At the centre of the installation of The Refusal of Time is a large moving sculpture that looks like a steam punk creation. It is dubbed the "breathing machine" or "elephant" and resembles an invention used in Paris in the late 1800s to keep clocks ticking. It looks like a large set of lungs or a contraption to aid mass production, serving as a reminder of how industrialisation involved commodifing time - reducing it to a measurable entity that had intrinsic fiscal value and which defined the individual's status within the "machine" - the system - as was (and is) the case with mine labour.

 

Kentridge's drawings at the Goodman are centred on quantifying a number of things real and abstract, such as the land itself - these are landscape drawings, after all. Land has value and physical properties that can be quantified, yet there are also elements that can't be measured: the psychic and political costs tied to its ownership and, more important, the tragic events that take place on it.

A mine dump is featured in one drawing and shaftheads in some of the others, but largely the landscapes look undisturbed by miners, colonial settlers or Africans. As a result the ledgers not only are the only visible evidence of what was taking place at a subterranean level, but map the early beginnings of an industry that has come to symbolise white supremacy and the exploitation of people and the land. As such the ledgers contain information that the land cannot.

As the drawings cover the ledger pages, it's as if the lines, calculations and figures operate as the framework on which the land is suspended, articulating the invisible system imposed on it and the inter-connectedness of the past and the present. They are inseparable.
In one drawing, Kentridge has scrawled the name "Marikana" (presumably referring to the setting), directing our attention to ways in which the present echoes the past and how these seemingly benign landscapes are connected to dark realities.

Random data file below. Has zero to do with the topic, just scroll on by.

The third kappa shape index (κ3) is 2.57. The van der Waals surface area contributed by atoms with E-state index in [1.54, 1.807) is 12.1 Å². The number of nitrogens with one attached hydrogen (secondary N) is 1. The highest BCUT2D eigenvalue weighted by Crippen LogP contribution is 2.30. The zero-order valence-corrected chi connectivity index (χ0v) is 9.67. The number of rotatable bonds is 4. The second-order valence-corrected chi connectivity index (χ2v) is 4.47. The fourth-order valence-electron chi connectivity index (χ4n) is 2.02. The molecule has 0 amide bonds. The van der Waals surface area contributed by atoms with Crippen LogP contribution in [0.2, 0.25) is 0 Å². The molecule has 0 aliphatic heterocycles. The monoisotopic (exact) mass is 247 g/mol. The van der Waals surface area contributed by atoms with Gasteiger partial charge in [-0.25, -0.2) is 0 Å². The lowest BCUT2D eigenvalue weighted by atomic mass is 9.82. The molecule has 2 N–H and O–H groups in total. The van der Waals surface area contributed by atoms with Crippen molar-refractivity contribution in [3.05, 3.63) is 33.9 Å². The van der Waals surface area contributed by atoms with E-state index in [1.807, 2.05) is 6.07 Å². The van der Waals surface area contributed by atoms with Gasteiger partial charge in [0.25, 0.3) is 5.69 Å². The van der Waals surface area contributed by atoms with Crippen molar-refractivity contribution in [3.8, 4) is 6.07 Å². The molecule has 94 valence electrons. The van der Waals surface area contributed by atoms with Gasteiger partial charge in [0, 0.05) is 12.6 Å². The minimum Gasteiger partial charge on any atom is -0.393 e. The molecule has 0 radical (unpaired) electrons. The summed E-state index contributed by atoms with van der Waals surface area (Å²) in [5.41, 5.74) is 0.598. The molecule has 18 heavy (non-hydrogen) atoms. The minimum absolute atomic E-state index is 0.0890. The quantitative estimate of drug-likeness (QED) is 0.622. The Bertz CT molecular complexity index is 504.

As with his early filmic works, red lines appear on the drawings indicating errors, a disturbance, and at times these red lines are linked to specific items in the ledger, forcing a relationship between them.
"In history, mistakes may be acknowledged, but not eliminated. Every attempt at erasure leaves its mark," observes Morris. As a result the ledger has unwittingly come to catalogue evidence for these "errors"; presenting costs that aren't listed and which can't be ‘counted’.

That the information in the ledger pages is partially obscured hints at an effort to erase the past and replace it with something more pleasing, such as the landscape genre of painting or drawing that was particularly popular with colonials and which remains a politically loaded motif in South Africa's art history, from Pierneef to Goldblatt. Kentridge problematises this art motif  and ensures that overwriting the past remains a transparent process.

Kentridge doesn't begin with a clean "slate" so to speak - in the making of these artworks.  He has to negotiate the history denoted by the pages that are the backdrop for his drawings. This isn't something new in his practice and it implies that South African artists cannot purely embark on an imaginative journey, given that their starting point is never neutral, never fresh or new. They have to work with what came before.

Kentridge embraces this on every level; apart from the archaic filmic mode he adopted in his animations, his entire aesthetic is made to appear dated; old pages from books of all kinds, ancient maps. In Refusal of Time, he employs the silent-movie mode so it looks like the film(s) is from a bygone era. There is a sense that he is not only caught but trapped - not only by history but by the absence of a language to deal with it.